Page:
By the time I was 25, I had given myself a societally appropriate title, which appeased all of my peers but made me feel anxious and inauthentic.

The reservations I had been feeling had no easy resolve, and I couldn’t find a single person in this social mold that would even entertain the idea that this path was not “the right path”.

I had kept my socially agreed upon title for another two years when I ultimately hit another breaking point and threw it off.

At 27, I had no social title, no career path, and no idea what I wanted to “do with my life”.

I left everything behind and decided to completely change my life’s direction.

That’s when I heard that I really had until I was 28 to “figure out life”. But if I turned 28 and I hadn’t figured anything out, I would become “societally useless”.

Alright, the pressure’s on… one year to get my life in order…

I decided that I was going to start blogging and sharing my writings so that other people could find solace in times of need. I billed myself as a “meditation life coach” because, well, I could.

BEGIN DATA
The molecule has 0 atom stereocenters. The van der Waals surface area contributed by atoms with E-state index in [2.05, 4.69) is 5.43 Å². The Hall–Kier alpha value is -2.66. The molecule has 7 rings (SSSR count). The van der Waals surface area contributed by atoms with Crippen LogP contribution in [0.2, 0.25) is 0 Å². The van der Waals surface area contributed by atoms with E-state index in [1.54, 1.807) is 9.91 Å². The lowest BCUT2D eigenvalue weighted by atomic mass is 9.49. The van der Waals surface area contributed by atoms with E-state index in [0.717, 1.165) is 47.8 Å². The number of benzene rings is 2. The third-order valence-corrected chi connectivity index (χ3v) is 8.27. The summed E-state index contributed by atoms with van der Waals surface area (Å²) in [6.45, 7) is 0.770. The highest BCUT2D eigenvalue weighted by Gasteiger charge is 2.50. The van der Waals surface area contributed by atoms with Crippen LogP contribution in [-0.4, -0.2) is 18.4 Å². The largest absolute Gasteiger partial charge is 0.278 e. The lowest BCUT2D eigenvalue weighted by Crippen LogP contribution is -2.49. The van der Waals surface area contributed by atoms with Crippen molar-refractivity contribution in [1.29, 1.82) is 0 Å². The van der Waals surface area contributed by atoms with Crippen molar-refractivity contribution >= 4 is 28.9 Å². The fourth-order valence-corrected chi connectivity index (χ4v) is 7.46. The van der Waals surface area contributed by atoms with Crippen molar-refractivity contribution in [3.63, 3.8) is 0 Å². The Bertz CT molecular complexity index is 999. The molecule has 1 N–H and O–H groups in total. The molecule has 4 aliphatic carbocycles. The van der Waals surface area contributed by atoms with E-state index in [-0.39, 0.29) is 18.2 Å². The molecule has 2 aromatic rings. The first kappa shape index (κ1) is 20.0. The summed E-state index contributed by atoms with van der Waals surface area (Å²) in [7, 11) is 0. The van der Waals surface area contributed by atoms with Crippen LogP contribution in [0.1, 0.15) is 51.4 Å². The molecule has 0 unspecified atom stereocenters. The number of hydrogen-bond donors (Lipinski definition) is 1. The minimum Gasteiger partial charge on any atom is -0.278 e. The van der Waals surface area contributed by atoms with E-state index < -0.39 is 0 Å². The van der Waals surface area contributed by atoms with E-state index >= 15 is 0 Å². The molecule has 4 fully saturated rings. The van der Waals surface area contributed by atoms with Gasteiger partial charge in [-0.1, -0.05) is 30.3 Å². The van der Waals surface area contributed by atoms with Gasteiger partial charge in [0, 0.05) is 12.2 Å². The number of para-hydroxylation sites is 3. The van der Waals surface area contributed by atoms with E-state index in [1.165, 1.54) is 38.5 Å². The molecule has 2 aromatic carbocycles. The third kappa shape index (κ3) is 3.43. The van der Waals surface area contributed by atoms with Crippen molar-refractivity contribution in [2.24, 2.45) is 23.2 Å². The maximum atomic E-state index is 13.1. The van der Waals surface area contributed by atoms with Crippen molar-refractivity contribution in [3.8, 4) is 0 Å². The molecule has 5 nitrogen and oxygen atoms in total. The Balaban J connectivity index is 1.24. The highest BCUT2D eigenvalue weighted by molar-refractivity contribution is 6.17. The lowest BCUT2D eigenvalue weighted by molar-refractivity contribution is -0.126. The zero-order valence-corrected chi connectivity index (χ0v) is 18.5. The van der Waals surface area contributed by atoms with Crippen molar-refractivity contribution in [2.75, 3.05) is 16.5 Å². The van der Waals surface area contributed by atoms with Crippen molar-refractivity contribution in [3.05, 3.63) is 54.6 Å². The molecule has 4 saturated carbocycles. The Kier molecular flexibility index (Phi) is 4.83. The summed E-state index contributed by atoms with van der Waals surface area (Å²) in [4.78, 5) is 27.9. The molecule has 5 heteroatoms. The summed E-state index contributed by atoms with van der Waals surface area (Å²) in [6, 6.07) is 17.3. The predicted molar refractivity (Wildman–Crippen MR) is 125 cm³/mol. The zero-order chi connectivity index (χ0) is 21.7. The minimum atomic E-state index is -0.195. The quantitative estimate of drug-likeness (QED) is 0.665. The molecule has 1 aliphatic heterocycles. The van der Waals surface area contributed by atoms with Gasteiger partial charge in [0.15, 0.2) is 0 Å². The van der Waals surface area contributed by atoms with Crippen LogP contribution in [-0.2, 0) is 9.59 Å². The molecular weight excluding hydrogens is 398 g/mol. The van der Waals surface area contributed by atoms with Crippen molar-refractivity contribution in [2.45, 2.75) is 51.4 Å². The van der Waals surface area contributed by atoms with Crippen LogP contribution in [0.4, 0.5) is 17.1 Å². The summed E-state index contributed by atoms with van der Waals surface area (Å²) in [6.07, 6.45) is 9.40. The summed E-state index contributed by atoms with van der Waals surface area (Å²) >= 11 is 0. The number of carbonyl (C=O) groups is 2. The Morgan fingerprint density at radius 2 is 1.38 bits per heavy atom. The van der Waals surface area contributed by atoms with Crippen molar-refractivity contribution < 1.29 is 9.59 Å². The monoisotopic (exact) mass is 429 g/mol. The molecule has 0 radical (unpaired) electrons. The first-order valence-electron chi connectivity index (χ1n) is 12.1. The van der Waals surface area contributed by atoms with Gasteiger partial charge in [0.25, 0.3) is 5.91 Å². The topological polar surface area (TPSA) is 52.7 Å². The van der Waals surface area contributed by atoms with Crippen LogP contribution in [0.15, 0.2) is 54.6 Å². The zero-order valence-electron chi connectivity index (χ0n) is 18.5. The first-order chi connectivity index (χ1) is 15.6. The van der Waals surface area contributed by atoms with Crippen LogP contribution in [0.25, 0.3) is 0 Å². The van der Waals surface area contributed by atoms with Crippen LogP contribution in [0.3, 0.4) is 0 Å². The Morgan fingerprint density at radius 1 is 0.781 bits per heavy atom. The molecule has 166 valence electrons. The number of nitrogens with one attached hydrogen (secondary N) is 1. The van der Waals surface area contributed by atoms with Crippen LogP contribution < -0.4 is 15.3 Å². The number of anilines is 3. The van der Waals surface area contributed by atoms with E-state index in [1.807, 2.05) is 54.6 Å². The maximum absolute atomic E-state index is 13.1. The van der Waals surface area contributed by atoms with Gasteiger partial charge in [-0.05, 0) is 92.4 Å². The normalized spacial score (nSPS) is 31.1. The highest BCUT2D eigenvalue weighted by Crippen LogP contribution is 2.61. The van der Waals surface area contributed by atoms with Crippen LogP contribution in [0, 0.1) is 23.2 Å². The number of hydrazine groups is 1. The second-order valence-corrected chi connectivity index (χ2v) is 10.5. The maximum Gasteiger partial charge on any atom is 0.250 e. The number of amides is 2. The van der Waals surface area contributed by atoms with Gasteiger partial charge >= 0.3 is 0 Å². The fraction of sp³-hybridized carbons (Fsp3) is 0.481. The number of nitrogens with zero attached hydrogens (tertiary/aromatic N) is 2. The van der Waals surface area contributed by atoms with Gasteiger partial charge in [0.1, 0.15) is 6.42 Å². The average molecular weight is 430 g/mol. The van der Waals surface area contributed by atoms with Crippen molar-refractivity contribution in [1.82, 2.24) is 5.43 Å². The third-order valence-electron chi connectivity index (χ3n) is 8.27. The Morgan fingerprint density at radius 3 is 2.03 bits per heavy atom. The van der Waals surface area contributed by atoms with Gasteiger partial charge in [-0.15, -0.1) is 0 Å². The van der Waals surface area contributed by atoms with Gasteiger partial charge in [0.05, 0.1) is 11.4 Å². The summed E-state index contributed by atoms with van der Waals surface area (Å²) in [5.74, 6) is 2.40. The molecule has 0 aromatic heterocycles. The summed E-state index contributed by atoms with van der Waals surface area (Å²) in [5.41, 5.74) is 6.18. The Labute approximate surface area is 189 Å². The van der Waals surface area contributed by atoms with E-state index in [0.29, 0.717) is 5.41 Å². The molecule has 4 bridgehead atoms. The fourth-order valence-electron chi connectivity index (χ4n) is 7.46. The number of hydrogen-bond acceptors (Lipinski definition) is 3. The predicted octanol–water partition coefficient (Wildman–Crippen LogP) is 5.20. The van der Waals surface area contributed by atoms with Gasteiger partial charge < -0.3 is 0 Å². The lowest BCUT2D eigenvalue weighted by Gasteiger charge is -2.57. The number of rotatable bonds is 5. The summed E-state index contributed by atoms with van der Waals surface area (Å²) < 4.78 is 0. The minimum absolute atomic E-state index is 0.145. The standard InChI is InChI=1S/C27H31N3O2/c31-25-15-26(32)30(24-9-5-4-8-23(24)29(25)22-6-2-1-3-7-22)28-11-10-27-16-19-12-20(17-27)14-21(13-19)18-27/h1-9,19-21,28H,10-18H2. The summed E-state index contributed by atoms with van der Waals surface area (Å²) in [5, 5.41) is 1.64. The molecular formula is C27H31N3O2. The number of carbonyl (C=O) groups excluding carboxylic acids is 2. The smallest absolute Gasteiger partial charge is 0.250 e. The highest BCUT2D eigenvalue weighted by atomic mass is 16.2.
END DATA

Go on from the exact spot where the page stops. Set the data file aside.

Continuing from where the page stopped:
I spent many sleepless nights creating a website, writing meditation guides and life coaching articles, marketing my services to various corners on the internet, and building up a brand that I envisioned would take me to “Internet Legend” status (aka high social status).

It didn’t take long before I realized the hypocrisy in everything that I was doing.

I had very few tangible things to show for my life coaching abilities as I myself hadn’t yet figured out anything about being successful in life. How was I going to offer any life advice to anyone?